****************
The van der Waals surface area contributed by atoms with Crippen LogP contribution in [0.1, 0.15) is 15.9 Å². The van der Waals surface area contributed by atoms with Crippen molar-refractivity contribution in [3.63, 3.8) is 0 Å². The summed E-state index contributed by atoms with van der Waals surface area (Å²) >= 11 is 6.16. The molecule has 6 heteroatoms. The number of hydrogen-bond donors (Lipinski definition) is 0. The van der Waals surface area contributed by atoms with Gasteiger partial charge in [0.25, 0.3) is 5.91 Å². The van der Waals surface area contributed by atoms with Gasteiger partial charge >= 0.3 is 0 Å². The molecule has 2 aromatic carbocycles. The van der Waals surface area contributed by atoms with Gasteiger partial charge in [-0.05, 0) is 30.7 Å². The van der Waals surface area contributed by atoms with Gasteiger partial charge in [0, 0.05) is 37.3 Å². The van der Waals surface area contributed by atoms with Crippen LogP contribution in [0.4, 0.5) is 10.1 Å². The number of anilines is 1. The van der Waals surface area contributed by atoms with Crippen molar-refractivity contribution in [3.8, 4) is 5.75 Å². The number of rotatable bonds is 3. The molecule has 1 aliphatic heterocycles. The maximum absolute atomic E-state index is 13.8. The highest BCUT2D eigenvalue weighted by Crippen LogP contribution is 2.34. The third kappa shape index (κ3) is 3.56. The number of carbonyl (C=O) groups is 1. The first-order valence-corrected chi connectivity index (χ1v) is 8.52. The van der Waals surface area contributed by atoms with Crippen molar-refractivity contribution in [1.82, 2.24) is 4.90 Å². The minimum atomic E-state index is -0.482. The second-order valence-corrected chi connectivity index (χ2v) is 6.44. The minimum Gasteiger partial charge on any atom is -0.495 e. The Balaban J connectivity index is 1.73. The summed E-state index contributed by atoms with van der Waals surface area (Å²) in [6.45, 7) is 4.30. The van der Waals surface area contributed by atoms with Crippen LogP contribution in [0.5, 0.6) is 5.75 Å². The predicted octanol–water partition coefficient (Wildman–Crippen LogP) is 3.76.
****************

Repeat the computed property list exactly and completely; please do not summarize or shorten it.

The van der Waals surface area contributed by atoms with Crippen LogP contribution in [0.1, 0.15) is 15.9 Å². The van der Waals surface area contributed by atoms with Crippen molar-refractivity contribution in [3.63, 3.8) is 0 Å². The summed E-state index contributed by atoms with van der Waals surface area (Å²) >= 11 is 6.16. The molecule has 6 heteroatoms. The number of hydrogen-bond donors (Lipinski definition) is 0. The van der Waals surface area contributed by atoms with Gasteiger partial charge in [0.25, 0.3) is 5.91 Å². The van der Waals surface area contributed by atoms with Gasteiger partial charge >= 0.3 is 0 Å². The molecule has 2 aromatic carbocycles. The van der Waals surface area contributed by atoms with Gasteiger partial charge in [-0.05, 0) is 30.7 Å². The van der Waals surface area contributed by atoms with Gasteiger partial charge in [0, 0.05) is 37.3 Å². The van der Waals surface area contributed by atoms with Crippen LogP contribution in [0.4, 0.5) is 10.1 Å². The number of anilines is 1. The van der Waals surface area contributed by atoms with Crippen molar-refractivity contribution in [3.8, 4) is 5.75 Å². The number of rotatable bonds is 3. The molecule has 1 aliphatic heterocycles. The maximum absolute atomic E-state index is 13.8. The highest BCUT2D eigenvalue weighted by Crippen LogP contribution is 2.34. The third kappa shape index (κ3) is 3.56. The number of carbonyl (C=O) groups is 1. The first-order valence-corrected chi connectivity index (χ1v) is 8.52. The van der Waals surface area contributed by atoms with Crippen molar-refractivity contribution in [1.82, 2.24) is 4.90 Å². The minimum atomic E-state index is -0.482. The second-order valence-corrected chi connectivity index (χ2v) is 6.44. The minimum Gasteiger partial charge on any atom is -0.495 e. The Balaban J connectivity index is 1.73. The summed E-state index contributed by atoms with van der Waals surface area (Å²) in [6.45, 7) is 4.30. The van der Waals surface area contributed by atoms with Crippen LogP contribution in [0.5, 0.6) is 5.75 Å². The predicted octanol–water partition coefficient (Wildman–Crippen LogP) is 3.76.